Sulfur and oxygen isotope compositions of Upper Triassic sulfates from Northerm Apennines (Italy): palaeogeographic and hidrogeochemical implications
Keywords:Evaporite sulfate, Sulfur isotopes, Oxygen isotopes, Burano Formation, Late Triassic rifting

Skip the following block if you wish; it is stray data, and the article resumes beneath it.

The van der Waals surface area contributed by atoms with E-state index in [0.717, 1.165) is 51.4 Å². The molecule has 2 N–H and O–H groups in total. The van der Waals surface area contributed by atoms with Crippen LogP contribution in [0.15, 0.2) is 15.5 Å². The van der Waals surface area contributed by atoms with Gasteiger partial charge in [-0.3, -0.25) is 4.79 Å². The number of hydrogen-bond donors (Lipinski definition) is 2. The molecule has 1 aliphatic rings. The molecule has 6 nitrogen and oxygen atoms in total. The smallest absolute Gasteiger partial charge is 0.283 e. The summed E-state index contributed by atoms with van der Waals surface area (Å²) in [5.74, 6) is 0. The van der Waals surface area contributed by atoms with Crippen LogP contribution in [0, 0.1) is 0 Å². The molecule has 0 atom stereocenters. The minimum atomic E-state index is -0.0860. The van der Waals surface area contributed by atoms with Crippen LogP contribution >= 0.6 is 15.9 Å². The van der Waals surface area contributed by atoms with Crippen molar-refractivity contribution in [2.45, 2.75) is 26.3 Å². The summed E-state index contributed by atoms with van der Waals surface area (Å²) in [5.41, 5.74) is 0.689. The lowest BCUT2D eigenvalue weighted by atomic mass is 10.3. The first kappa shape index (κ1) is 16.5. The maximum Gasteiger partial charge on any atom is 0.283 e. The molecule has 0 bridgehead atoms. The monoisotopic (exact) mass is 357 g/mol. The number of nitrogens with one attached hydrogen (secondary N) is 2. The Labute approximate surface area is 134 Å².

AbstractUpper Triassic bedded evaporite sulfate of the Burano Formation outcropping at Cerreto Pass between Tuscany and Emilia-Romagna in the Northern Apennines were analyzed for sulfur and oxygen isotope compositions, yielding d34S and d18O values of 15.5±0.4‰ and 10.8±1.2‰, respectively (mean ±99% confidence intervals). Combining these values with those of other Burano Formation sulfate deposits along the Apennine chain, mean for d34S and d18O values are obtained (15.2±0.2‰ and 10.9±0.5‰, respectively). These isotopic signatures are interpreted as preserved primary features, despite the fact that the Burano Formation underwent anchizone to epizone metamorphism during the Apennine orogenesis. An overall d18O value of 10.9±1.5‰ (mean ± pooled standard deviation), obtained by combining consistent sets of data from Italy and Spain, closely approaches that of gypsum deposited from the Tethys ocean during the Late Triassic. In addition, reviewing the isotope data published on Late Triassic evaporite sulfates from the Mediterranean area and abroad, several d34S values appear to be lower than the inferred primary isotopic signature, and seemly decrease from East to West in the Mediterranean region, suggesting a similar trend for the Tethys ocean sulfate. Possibly, 34S-depleted sulfate entered the ocean through oxidation of volcanic SO2 emitted in the atmosphere and degassed from the seafloor during the development of Late Triassic rifting. On the other hand, positive shifts of d34S and d18O values also occur, defining a common trend that may be related to synsedimentary biological effects or post-depositional metasomatic-metamorphic effects, the latter affecting particularly the d18O signature. Therefore, the d34S and d18O signatures of evaporite sulfate may provide a like “slide-rule” diagram to distinguish between isotopic effects related to biological or abiological processes, thus contributing to the reconstruction of paleoenvironments and paleogeographic settings. Based on the d34S-d18O “slide-rule”, the isotopic composition of sulfate dissolved in spring and stream waters of northern Tuscany was interpreted in terms of origin of the sulfate and modifying processes in solution. It was concluded that sulfate in springs derives from Upper Triassic evaporite existing locally at depth (Burano Formation), whereas sulfate in streams is manifestly a mixture of Burano Formation sulfate with supergene sulfate from oxidation of sulfide in the rocks. In sulfurous springs, both sulfur and oxygen isotope fractionations with respect to the source sulfate signatures may be ascribed to bacterial effects. However, the oxygen isotope exchange of sulfate with water should have been a very minor process as supported by the nearsurface temperature values estimated by sulfate-water oxygen isotope thermometry.
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